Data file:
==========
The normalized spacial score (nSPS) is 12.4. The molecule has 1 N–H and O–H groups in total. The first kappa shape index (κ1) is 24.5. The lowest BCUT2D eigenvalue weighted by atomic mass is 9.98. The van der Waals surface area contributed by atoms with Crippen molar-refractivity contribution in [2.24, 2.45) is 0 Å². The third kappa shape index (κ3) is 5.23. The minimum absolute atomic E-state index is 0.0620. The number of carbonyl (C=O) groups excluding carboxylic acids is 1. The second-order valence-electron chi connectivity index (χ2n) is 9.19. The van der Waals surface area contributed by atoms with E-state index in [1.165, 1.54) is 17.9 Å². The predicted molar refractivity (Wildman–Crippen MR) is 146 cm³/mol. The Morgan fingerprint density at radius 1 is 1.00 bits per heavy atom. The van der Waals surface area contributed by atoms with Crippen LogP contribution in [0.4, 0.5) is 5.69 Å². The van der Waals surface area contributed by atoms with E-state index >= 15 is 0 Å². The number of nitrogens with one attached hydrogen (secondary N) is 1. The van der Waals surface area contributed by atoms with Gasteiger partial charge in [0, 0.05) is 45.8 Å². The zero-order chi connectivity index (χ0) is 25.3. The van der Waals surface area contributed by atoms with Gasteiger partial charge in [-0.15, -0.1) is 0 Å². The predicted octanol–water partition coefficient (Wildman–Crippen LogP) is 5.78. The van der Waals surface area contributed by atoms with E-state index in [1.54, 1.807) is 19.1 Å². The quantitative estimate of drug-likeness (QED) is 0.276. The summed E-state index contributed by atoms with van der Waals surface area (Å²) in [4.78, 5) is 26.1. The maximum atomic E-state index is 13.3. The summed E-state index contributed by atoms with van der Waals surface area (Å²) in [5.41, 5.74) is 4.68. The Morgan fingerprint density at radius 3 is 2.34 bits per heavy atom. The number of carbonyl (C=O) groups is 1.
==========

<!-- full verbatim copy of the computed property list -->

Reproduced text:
The normalized spacial score (nSPS) is 12.4. The molecule has 1 N–H and O–H groups in total. The first kappa shape index (κ1) is 24.5. The lowest BCUT2D eigenvalue weighted by atomic mass is 9.98. The van der Waals surface area contributed by atoms with Crippen molar-refractivity contribution in [2.24, 2.45) is 0 Å². The third kappa shape index (κ3) is 5.23. The minimum absolute atomic E-state index is 0.0620. The number of carbonyl (C=O) groups excluding carboxylic acids is 1. The second-order valence-electron chi connectivity index (χ2n) is 9.19. The van der Waals surface area contributed by atoms with E-state index in [1.165, 1.54) is 17.9 Å². The predicted molar refractivity (Wildman–Crippen MR) is 146 cm³/mol. The Morgan fingerprint density at radius 1 is 1.00 bits per heavy atom. The van der Waals surface area contributed by atoms with Crippen LogP contribution in [0.4, 0.5) is 5.69 Å². The van der Waals surface area contributed by atoms with E-state index >= 15 is 0 Å². The number of nitrogens with one attached hydrogen (secondary N) is 1. The van der Waals surface area contributed by atoms with Gasteiger partial charge in [0, 0.05) is 45.8 Å². The zero-order chi connectivity index (χ0) is 25.3. The van der Waals surface area contributed by atoms with Gasteiger partial charge in [-0.15, -0.1) is 0 Å². The predicted octanol–water partition coefficient (Wildman–Crippen LogP) is 5.78. The van der Waals surface area contributed by atoms with E-state index in [1.54, 1.807) is 19.1 Å². The quantitative estimate of drug-likeness (QED) is 0.276. The summed E-state index contributed by atoms with van der Waals surface area (Å²) in [4.78, 5) is 26.1. The maximum atomic E-state index is 13.3. The summed E-state index contributed by atoms with van der Waals surface area (Å²) in [5.41, 5.74) is 4.68. The Morgan fingerprint density at radius 3 is 2.34 bits per heavy atom. The number of carbonyl (C=O) groups is 1.